Australia’s captain is putting on a brave face, but to everyone that has watched him over the last few weeks, he looks like a broken player mentally, physically and technically.
For the last few years, his runs, his hundreds and his average have peaked and dropped dramatically. In 2012 and 2013 he struck over 1,000 runs in each year, and nine of his 28 career hundreds, averaging 106 and 47 respectively.
He declined, averaging just 35 and 24 in 2014 and 2015, with only two tons in 2014, and not even a 50 this year, so far.
With just 94 runs in this Ashes series’, of which he is losing 2-1 with two to play; it is clear that there is clearly something wrong. A player with over 8,500 runs doesn’t just stop being good.
Here are a few reasons as to why he could have lost his mojo. Some of the things can be remedied, others can’t.
As he walked off the pitch at Edgbaston after a crushing eight wicket defeat in the Ashes, he told Mark Nicholas, his team were playing with 10-men. When a captain feels like he is not part of the side, it will bring the whole side down.
He needs to find a way of bringing himself back into the forefront of the side, and not being shy about it. He needs to bat in the place he will score the most runs, firstly.
Currently batting at number four, he has had a miserable time. He is not a number four. He flourishes at number five, with 70 of his 113 Tests at five, 20 of his 28 hundreds and 20 of his 27 fifties, in the position. At five he averages over 60, which is double that of what he averages at number four [just 30.89]
Not wishing to reduce Clarke’s problems to a quick move down the order, it would certainly seem sensible to put your most experienced and arguably best batsman where he is most likely to score runs that the team needs.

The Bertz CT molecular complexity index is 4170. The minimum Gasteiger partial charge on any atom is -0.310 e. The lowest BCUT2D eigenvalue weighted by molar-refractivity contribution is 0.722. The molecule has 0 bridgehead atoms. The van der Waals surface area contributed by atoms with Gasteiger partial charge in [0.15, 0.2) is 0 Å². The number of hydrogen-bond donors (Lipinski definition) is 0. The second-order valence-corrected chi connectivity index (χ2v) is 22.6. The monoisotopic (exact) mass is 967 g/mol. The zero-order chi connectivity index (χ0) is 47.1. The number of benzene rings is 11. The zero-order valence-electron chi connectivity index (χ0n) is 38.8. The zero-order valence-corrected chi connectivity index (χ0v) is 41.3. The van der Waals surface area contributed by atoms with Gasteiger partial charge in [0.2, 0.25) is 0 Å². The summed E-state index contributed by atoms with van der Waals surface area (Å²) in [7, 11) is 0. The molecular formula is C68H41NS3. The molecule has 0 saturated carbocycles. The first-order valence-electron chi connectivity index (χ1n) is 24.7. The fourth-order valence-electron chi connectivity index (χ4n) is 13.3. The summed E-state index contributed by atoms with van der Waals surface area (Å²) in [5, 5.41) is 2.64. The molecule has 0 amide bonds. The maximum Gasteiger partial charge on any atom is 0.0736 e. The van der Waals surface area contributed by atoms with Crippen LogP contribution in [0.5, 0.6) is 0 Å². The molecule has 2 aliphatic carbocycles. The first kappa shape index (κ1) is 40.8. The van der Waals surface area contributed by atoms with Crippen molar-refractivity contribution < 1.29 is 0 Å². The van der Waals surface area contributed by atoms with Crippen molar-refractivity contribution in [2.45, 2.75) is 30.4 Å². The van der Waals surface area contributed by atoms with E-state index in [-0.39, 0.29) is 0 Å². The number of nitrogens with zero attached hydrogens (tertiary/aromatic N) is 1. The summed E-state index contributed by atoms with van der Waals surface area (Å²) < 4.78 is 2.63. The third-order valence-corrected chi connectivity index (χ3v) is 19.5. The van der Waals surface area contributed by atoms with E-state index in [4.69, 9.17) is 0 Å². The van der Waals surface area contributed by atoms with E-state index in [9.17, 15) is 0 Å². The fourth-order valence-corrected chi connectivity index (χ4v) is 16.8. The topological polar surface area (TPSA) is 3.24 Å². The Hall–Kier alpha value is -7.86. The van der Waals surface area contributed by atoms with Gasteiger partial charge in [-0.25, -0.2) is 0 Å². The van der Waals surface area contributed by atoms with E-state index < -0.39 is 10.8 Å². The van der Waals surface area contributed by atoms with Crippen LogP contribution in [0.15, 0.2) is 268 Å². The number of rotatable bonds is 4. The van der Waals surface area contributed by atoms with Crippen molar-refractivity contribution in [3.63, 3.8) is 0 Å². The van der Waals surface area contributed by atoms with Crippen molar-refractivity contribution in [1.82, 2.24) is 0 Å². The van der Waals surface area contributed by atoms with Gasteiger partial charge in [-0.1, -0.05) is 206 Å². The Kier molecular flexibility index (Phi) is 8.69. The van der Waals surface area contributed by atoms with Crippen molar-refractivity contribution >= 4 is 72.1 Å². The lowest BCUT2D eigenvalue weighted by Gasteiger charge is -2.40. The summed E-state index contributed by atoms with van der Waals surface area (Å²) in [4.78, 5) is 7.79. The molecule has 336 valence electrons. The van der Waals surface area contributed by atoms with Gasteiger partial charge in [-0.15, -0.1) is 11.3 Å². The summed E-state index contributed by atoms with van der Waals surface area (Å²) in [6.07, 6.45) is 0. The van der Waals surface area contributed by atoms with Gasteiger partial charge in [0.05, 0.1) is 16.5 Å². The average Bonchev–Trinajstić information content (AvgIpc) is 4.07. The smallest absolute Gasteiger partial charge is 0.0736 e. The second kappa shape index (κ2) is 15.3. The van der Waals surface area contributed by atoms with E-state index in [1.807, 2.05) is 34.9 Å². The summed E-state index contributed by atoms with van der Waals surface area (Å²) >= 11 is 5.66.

Clarke is not in great form lately, so it would be understandable if he was shy about asserting himself. But he has too. He has nothing to lose, because at this rate, he will be out of the side.
Michael Clarke is no more the golden boy. The number one Test ranked batsman is Steve Smith, the new number three with the swanky average of 50, and he is clearly seen as the heir to the captaincy.
As Michael Clarke has watched his role as the primary batsman in the side, captain, leader, and man people look to in order to take responsibility disintegrate before him; he must feel under increasing pressure. The next generation is already in the side and pulling weight, and it’s only inputing more pressure.
It is with regret that this needs to be written at all, mainly because it’s hard to substantiate. But sometimes in sport you have a gut feeling. When Phillip Hughes tragically died, Michael Clarke wore a very heavy burden. He was clearly personally and emotionally affected in a way that will never go away.
In an instance, he became not just the captain of Australia reacting to a tragedy of a team mate, but he spoke on behalf of millions of cricket fans all over the world, about a close personal friend.
He addressed press conferences and his memorial, being reduced to tears. He became the dignified voice of cricket mourning, and no doubt had huge emotional energy sapped from him.
As the captain, he has to hold it in. Every time he faces, every time there is a bouncer, every time someone gets hit. It would be impossible to prove that this is a factor for his decline, but this is a player that will surely always be affected, and will never recover from this tragedy.
Lastly, when a player has to manage persistent injury, it affects them psychologically.
It’s on their mind, restricting one’s natural game.
He spoke about his rigid fitness regime, and level of professionalism. It would seem he is working harder than ever to ensure this injury does not flare up. But where is the room for enjoying the actual cricket, when there are additional pressures too?
His back, his form, his captaincy his responsibility; are all building up in a pressure cooker. Not only because of questions of fitness, focus and drive to play the game, but at 34, he won’t have that much time to turn it around one would think.
Michael Clarke is obviously a fine player, but for a culmination of factors has fallen away rapidly in the last year. Australia need a captain that leads by example, so it may be time to address these concerns head on, or move on.